Bayadeer (Port, dailadeira, a dancing woman), a professional dancing and singing girl of India. The bayadeers, more commonly called nautchnees, or nautch girls, are recruited from almost every condition in life, but the better class are generally from the families of merchants and laborers. They are chosen for beauty, apprenticed to dhyas, themselves superannuated nautchnees, and subjected to a course of severe physical training, by which they acquire great suppleness and quickness of motion, and graceful carriage. They are also taught singing and various arts of adornment. The kite dance, in which the bayadeer assumes the various postures of one flying a kite, is among the most famous and popular of her performances. If, as is frequently the case, the nautchnee has been devoted to the service of the gods from her infancy, she enters a temple and becomes a dexadasee or slave of the gods, taking rank according to the caste of her family, the importance of the divinity, and the endowment of the temple; here she assists at the formal services of the shrine, celebrates in songs, generally licentious, the deeds of the god or goddess, dances before the image, decks it with flowers, and attends it with dances and songs when it is carried abroad in procession.

Devadasees are excluded from ceremonies of peculiar solemnity, such as funeral sacrifices and suttees. In order to be admitted to the sisterhood of devadasees the nautchnee must be under the marriageable age, and free from physical defect. If of a high caste, she is confined to the inner temple, and as long as her charms survive she serves the passions of the Brahmans. If she has children, the girls are educated to be nautchnees and the boys musicians. The devadasees of the Soodra caste rank lower, but enjoy more freedom; when not on duty in the temples they are at liberty to go abroad, and their earnings are their own. They attend, when sent for, at the houses of the noble and the wealthy, to assist with their songs and dances at weddings and other feasts. The devadasees receive stated wages in money and rice. The inferior class add to these resources the fruits of an infamous profession. Every temple entertains a troop of 8, 12, or even more devadasees. Sometimes the nautchnee becomes a kunchenee, a doomin-ca, or a bazeegharnee, terms for the different sorts of dancing girls who wander through the country in troops of 10 or 12 to entertain strangers with music and dancing.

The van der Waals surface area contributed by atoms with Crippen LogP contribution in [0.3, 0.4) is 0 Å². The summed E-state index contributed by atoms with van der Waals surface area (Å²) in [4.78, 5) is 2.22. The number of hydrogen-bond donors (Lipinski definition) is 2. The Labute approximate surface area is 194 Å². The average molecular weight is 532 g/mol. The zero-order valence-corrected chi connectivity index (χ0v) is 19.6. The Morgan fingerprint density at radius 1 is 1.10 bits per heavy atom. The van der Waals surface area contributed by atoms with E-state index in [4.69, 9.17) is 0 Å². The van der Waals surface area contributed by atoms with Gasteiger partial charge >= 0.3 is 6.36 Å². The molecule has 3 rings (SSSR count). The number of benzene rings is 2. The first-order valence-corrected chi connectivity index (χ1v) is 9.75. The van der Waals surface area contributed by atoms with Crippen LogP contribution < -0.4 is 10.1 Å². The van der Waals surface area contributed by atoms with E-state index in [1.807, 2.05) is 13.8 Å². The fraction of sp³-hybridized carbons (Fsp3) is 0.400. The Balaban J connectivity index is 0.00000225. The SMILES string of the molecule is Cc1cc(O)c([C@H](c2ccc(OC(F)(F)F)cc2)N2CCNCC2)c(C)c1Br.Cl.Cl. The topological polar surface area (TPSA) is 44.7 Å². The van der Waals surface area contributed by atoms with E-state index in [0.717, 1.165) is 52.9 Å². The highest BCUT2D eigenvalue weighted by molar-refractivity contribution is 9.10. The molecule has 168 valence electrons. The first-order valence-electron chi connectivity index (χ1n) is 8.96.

These attend at chooltrees or inns, or at the garden houses of wealthy Hindoos; and in all the large cities of Hindostan there are sets of these nautchnees under the management of dhyas, ready to be hired for religious or other purposes. The nautch girls form a distinct body in Hindoo society, living under the protection of government and regulated by the peculiar rules of their order. Their costume is cumbrous, of rich material, gayly colored, and consists of a pair of embroidered trousers, a petticoat containing at least twelve breadths, gold or silver fringed, and a coortee or vest, half hidden by an immense veil which crosses the bosom several times, hanging down in front, and at the back in broad ends. The hands, arms, neck, legs, toes, feet, ears, and nose are decked with gold and jewels, and the hair is braided with silver ribbons and confined with bodkins of beautiful workmanship. The dance is, strictly speaking, a pantomime, explained with music, in which commonly the old story of love and its troubles is related.

Bayadeer.

Bayadeer.